Geodetic Transit

Geodetic Transit

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This transit marked "USC&GS No. 18" was designed by E. G. Fischer, chief mechanician of the U. S. Coast and Geodetic Survey. It is one of two identical instruments that were built in the Survey's instrument shop in 1888–1889. They were said to be "the most complete and best constructed transits the Survey has ever had for longitude." They had about the same optical power as the transits that Troughton & Simms had made in the 1840s, but weighed substantially less. When packed in two boxes for transportation, each instrument weighed "only" about 350 pounds. John Clacey made the objective lenses, and Edward Kahler made the eyepieces.
G. N. Saegmuller, who offered an apparently identical instrument for $900, termed it a "Coast Survey Transit. No. 30" and noted that the Survey used instruments of this sort "for time observations only."
Ref: Edwin Smith, "A Description of Two New Portable Transit Instruments for Longitude Work," Report of the Superintendent of the U.S. Coast and Geodetic Survey for 1889 (Washington, D.C., 1890), Appendix No. 9.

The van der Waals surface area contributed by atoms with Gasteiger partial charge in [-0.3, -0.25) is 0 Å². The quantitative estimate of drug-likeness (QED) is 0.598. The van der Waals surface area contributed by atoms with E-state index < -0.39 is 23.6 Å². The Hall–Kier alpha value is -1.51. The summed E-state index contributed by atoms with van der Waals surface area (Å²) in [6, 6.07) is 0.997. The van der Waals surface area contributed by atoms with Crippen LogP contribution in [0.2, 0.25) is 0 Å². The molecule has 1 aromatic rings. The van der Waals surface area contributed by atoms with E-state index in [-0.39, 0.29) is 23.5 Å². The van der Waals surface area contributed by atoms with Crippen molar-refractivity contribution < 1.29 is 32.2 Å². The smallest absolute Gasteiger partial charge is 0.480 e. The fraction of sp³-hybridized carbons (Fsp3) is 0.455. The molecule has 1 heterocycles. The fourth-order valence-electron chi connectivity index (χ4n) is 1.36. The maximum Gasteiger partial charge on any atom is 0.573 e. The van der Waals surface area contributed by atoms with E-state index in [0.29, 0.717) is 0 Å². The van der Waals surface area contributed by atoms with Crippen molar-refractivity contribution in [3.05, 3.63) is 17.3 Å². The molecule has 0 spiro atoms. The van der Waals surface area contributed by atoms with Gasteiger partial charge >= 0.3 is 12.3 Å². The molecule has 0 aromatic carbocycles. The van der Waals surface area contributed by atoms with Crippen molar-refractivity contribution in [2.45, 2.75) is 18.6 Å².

G. N. Saegmuller, Descriptive Price–List of First–Class Engineering & Astronomical Instruments (Washington, D.C., 1903), p. 75.
Currently not on view
Object Name
geodetic transit
place made
United States: District of Columbia
aperture: 3 1/2 in; 8.89 cm
telescope: 39 1/2 in; 100.33 cm
ID Number
accession number
catalog number
Credit Line
U.S. Coast & Geodetic Survey
See more items in
Medicine and Science: Physical Sciences
Measuring & Mapping
Surveying and Geodesy
Data Source
National Museum of American History
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